Jessops demise!

  • Barry M

    Bit late for my local independant had been trading since 1980 till last year folded in 2 weeks, gone are the expertise and pleasant manners help and repairs also gone ,not just my local but 2 others in the local area, swindon, Gloucester and Cheltenham i think ?

  • Sam Chapman

    The difference in price of goods bought in street-based retailers vs mail-order/internet based retailers has been rumbling along since the beginning of mail-order businesses in the late 60s. It was then often the case that a mail-order company could sell things like film, for less to customers than the shop-based retailers could buy those items from the film manufacturer’s salesmen!

    The internet, has just made this disparity even greater, and I wouldn’t mind betting that nowadays, a fair number of customers, visit a shop to see if something is what they want, but then go home and buy it Online, because it’s cheaper, and they have been deluded into thinking that if they have a question, problem etc, internet websites can resolve the problems/issues they face at some time after purchase, or failing that, their nearby retailer (whom they rarely buy anything from) will come to their assistance.

    Maybe I am painting a far worse picture of how things are, than they actually are, and that people are not as mercenary as I make them out to be, but things like this, certainly do happen. The challenge facing the importers/manufacturers, is how to make buying goods from a shop, more appetising than buying Online?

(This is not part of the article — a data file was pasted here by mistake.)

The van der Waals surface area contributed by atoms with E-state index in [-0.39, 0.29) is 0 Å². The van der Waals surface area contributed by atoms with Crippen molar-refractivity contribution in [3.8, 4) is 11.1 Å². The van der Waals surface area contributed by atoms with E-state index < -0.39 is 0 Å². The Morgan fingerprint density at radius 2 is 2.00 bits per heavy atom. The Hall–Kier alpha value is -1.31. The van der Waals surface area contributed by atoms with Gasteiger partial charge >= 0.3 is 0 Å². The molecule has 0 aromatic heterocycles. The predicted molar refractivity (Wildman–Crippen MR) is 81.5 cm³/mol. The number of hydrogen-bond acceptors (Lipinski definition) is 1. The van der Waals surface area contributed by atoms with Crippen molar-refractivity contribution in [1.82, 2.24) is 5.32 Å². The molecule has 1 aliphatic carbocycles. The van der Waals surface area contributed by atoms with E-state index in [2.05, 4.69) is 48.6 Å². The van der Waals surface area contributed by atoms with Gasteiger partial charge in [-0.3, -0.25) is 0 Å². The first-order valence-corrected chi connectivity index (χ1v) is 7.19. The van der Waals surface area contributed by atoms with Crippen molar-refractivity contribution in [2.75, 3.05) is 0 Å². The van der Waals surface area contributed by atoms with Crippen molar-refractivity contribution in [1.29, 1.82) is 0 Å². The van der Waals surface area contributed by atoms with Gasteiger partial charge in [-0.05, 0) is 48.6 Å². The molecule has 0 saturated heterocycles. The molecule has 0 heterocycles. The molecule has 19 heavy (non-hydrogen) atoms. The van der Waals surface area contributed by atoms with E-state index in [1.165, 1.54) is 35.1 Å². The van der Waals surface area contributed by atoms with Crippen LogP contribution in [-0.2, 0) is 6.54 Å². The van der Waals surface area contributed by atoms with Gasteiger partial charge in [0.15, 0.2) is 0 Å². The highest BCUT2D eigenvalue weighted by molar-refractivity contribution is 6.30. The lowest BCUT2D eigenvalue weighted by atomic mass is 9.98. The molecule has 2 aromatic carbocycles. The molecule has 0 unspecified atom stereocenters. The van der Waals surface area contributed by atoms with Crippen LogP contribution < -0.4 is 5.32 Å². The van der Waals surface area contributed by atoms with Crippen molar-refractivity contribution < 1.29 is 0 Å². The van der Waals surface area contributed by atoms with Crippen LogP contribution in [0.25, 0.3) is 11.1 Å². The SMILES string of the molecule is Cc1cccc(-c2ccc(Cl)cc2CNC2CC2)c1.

One way might be, if shops could offer customers (who physically walk into a shop) longer or/and more comprehensive warranties than available from their internet-based counterparts? One way or another, the benefit offered, can’t be internet-based, since some bright and devious individual will undoubtedly find a way of accessing these benefits, without buying the goods at a shop!

    Unfortunately, the range of services which shops do and could offer, (which their internet-based counterparts do not) are invariably ‘services’ which customers find invaluable at some point AFTER they have bought something. Would something like I have outlined above, be a sufficiently big enough incentive to draw customers away from the internet-based companies? … I don’t know for sure, but I would have thought it would ‘convert’ quite a significant number of customers over to buying from a shop.

  • Graeme Pettit

    I think it began with Jessops resistance to digital. Personally, I ended up going elsewhere to get the gear I wanted, then when I returned, I found that the shops were ‘manned’ by young staff who were not product aware – I never went back again. I will always support the good independents, but I suspect that the trade on the web, with volume bringing down price in comparison, may not allow the long term survival except at the highest end.

  • Allan

    I know jessops will not last soon because they sell higher prices compare to other retailers.

  • Mike Williams